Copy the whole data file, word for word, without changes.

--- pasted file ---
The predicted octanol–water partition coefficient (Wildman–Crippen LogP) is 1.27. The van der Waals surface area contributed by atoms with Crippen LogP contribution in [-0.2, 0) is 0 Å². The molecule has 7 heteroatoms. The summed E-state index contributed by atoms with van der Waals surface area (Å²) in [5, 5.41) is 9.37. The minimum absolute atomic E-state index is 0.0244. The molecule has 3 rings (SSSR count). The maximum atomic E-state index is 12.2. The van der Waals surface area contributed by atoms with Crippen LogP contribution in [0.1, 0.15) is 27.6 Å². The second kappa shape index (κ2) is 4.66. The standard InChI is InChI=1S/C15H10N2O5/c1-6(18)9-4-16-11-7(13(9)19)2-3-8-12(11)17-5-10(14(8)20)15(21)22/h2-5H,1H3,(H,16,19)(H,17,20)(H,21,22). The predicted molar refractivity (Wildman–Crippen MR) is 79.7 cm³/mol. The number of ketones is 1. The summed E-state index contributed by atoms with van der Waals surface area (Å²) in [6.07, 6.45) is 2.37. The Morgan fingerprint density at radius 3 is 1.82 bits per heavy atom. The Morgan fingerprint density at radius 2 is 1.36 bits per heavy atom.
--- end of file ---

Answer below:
The predicted octanol–water partition coefficient (Wildman–Crippen LogP) is 1.27. The van der Waals surface area contributed by atoms with Crippen LogP contribution in [-0.2, 0) is 0 Å². The molecule has 7 heteroatoms. The summed E-state index contributed by atoms with van der Waals surface area (Å²) in [5, 5.41) is 9.37. The minimum absolute atomic E-state index is 0.0244. The molecule has 3 rings (SSSR count). The maximum atomic E-state index is 12.2. The van der Waals surface area contributed by atoms with Crippen LogP contribution in [0.1, 0.15) is 27.6 Å². The second kappa shape index (κ2) is 4.66. The standard InChI is InChI=1S/C15H10N2O5/c1-6(18)9-4-16-11-7(13(9)19)2-3-8-12(11)17-5-10(14(8)20)15(21)22/h2-5H,1H3,(H,16,19)(H,17,20)(H,21,22). The predicted molar refractivity (Wildman–Crippen MR) is 79.7 cm³/mol. The number of ketones is 1. The summed E-state index contributed by atoms with van der Waals surface area (Å²) in [6.07, 6.45) is 2.37. The Morgan fingerprint density at radius 3 is 1.82 bits per heavy atom. The Morgan fingerprint density at radius 2 is 1.36 bits per heavy atom.